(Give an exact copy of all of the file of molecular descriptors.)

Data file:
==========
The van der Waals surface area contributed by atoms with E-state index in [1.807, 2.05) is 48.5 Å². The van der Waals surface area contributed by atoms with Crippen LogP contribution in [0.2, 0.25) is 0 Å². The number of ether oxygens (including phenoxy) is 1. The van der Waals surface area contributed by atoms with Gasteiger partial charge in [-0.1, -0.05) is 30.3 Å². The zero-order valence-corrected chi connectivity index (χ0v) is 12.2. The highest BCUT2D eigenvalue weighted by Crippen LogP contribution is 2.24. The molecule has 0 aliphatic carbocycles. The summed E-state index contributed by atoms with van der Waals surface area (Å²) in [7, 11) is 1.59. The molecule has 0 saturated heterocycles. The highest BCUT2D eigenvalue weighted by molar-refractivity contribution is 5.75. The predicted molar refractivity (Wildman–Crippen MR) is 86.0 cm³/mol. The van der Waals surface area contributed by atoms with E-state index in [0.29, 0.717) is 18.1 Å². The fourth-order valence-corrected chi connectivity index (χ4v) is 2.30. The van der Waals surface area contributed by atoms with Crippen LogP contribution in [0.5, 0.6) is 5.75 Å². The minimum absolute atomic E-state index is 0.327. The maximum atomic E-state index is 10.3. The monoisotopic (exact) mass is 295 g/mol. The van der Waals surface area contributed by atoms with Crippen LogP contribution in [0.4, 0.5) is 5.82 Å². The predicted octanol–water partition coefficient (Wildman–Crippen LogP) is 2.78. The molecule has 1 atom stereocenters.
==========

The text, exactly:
The van der Waals surface area contributed by atoms with E-state index in [1.807, 2.05) is 48.5 Å². The van der Waals surface area contributed by atoms with Crippen LogP contribution in [0.2, 0.25) is 0 Å². The number of ether oxygens (including phenoxy) is 1. The van der Waals surface area contributed by atoms with Gasteiger partial charge in [-0.1, -0.05) is 30.3 Å². The zero-order valence-corrected chi connectivity index (χ0v) is 12.2. The highest BCUT2D eigenvalue weighted by Crippen LogP contribution is 2.24. The molecule has 0 aliphatic carbocycles. The summed E-state index contributed by atoms with van der Waals surface area (Å²) in [7, 11) is 1.59. The molecule has 0 saturated heterocycles. The highest BCUT2D eigenvalue weighted by molar-refractivity contribution is 5.75. The predicted molar refractivity (Wildman–Crippen MR) is 86.0 cm³/mol. The van der Waals surface area contributed by atoms with E-state index in [0.29, 0.717) is 18.1 Å². The fourth-order valence-corrected chi connectivity index (χ4v) is 2.30. The van der Waals surface area contributed by atoms with Crippen LogP contribution in [0.5, 0.6) is 5.75 Å². The minimum absolute atomic E-state index is 0.327. The maximum atomic E-state index is 10.3. The monoisotopic (exact) mass is 295 g/mol. The van der Waals surface area contributed by atoms with Crippen LogP contribution in [0.4, 0.5) is 5.82 Å². The predicted octanol–water partition coefficient (Wildman–Crippen LogP) is 2.78. The molecule has 1 atom stereocenters.